Vincent Barré as Alberto and Antoine Pirotte as young Pierre-Joseph in A Prince. Courtesy Strand Releasing.

I would go on to say that A Prince features neither throwaway shots nor money shots, if it weren’t for the jaw-dropping exception to the rule that occurs when the film takes a fantastical turn in its last quarter and Pierre-Joseph finally meets Kutta. Until this point, Kutta’s development has paralleled Pierre-Joseph’s, but has been relegated to third-party reports. Where Pierre-Joseph is delectably tangible, in contact with other bodies and the land, Kutta has remained unseen, a subject of speculation and a locus of fiction in a work that can feel like a beautifully crafted home movie. The film’s quietude is shattered when the adult Kutta (Chiman Dangi) presents his naked body to Pierre-Joseph, revealing outlandish, writhing genitals. This glaring intrusion of special effects is only slightly less discombobulating than it would be to see Spider-Man come swinging into a Roberto Rossellini movie, but the extraordinary thing is that it works so well. Its very garishness emphasizes the richness of the movie’s unvarnished moments and draws attention to Kutta, the prince of the title, as an object of fantasy, the legend in a film otherwise rooted in a here and now so keenly observed you can practically smell the peat. Creton’s radical break with his own aesthetic is the film’s most exhilarating evidence of his freedom.

My favorite scene features another moment of transcendence, but, unlike Kutta’s unveiling, it achieves its magic in the most elemental way. A grandfather clock ticks off-screen as the young Pierre-Joseph is reflected in a mirror lying next to Alberto and Adrien. His head rises out of the reflection and into the foreground as he exits the frame, leaving his companions in bed. When he returns into the same shot, a brief glimpse of his naked figure before he gets back under the covers suggests that his flesh has loosened and his body has become broader and hairier. The next shot confirms that the fifty-seven-year-old Creton has now replaced the younger actor in the role of Pierre-Joseph. The sequence recalls the sudden acceleration at the end of Sentimental Education, when Flaubert races through two decades in seven sentences, but here the change is written in the juxtaposition of two bodies. With this cinematic sleight of hand, Creton joins the ranks of great directors like Manoel de Oliveira and Hou Hsiao-Hsien, who have made film the art form that most eloquently records the passage of time. The moment is all the more moving in that it is the filmmaker’s own body on the line.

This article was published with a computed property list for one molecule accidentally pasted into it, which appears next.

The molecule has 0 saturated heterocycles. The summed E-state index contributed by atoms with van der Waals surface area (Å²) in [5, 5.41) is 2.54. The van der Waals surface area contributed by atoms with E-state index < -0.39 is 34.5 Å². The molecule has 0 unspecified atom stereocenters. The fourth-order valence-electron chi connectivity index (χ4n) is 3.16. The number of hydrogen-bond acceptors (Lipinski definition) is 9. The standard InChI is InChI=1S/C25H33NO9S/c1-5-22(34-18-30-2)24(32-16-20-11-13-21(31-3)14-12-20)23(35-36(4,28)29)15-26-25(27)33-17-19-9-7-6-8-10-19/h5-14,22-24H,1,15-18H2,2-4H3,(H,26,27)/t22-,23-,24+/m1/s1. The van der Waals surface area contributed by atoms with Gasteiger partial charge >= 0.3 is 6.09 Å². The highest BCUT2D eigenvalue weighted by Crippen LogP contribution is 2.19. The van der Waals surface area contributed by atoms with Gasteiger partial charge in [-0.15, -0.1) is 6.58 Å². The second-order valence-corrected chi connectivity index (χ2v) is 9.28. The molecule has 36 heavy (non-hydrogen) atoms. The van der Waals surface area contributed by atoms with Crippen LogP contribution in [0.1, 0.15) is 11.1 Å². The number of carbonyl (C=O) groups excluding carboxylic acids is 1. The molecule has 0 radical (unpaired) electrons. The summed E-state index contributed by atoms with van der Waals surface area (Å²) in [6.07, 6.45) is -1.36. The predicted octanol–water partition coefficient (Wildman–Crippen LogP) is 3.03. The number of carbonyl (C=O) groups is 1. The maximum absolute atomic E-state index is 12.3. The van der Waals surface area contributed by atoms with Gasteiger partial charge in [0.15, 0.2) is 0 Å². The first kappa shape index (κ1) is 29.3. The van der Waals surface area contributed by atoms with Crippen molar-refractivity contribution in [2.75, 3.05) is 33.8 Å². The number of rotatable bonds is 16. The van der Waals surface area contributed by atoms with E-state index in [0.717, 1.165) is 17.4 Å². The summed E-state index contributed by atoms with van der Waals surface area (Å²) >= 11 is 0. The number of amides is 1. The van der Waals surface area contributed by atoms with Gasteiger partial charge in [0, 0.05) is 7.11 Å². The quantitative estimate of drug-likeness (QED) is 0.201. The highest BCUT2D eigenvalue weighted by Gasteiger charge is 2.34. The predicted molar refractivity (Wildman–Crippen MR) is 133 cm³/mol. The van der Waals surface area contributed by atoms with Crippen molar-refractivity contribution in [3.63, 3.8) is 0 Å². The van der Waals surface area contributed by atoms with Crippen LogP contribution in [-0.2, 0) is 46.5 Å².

Vincent Barré as Alberto and Pierre Creton as older Pierre-Joseph in A Prince. Courtesy Strand Releasing.

Recognition of time’s work must of course lead to an acknowledgment of mortality, and in the film’s final act Creton stages two deaths and a vanishing, using digital effects in the last to give us his most explicit vision of human permeability to the natural world. A Prince concludes triumphantly, as Pierre-Joseph assembles all his friends, living and dead, in a cabin Creton has modeled after Edison’s Black Maria, the first film-production studio in history, for a candle-lit gathering as unworldly as it is unaffected. Returning to the origins of cinema after showing us how far it has come, Creton celebrates its impossible mission to defeat death.

Nicholas Elliott is a writer and translator living in Queens. He recently co-programmed “Never Look Away: Serge Daney’s Radical 1970s” at Film at Lincoln Center to coincide with the publication of his translation of Serge Daney’s Footlights (Semiotext(e), 2023).

In Pierre Creton’s latest film, a delightfully unpredictable tale of couplings and throuplings in rural northwest France.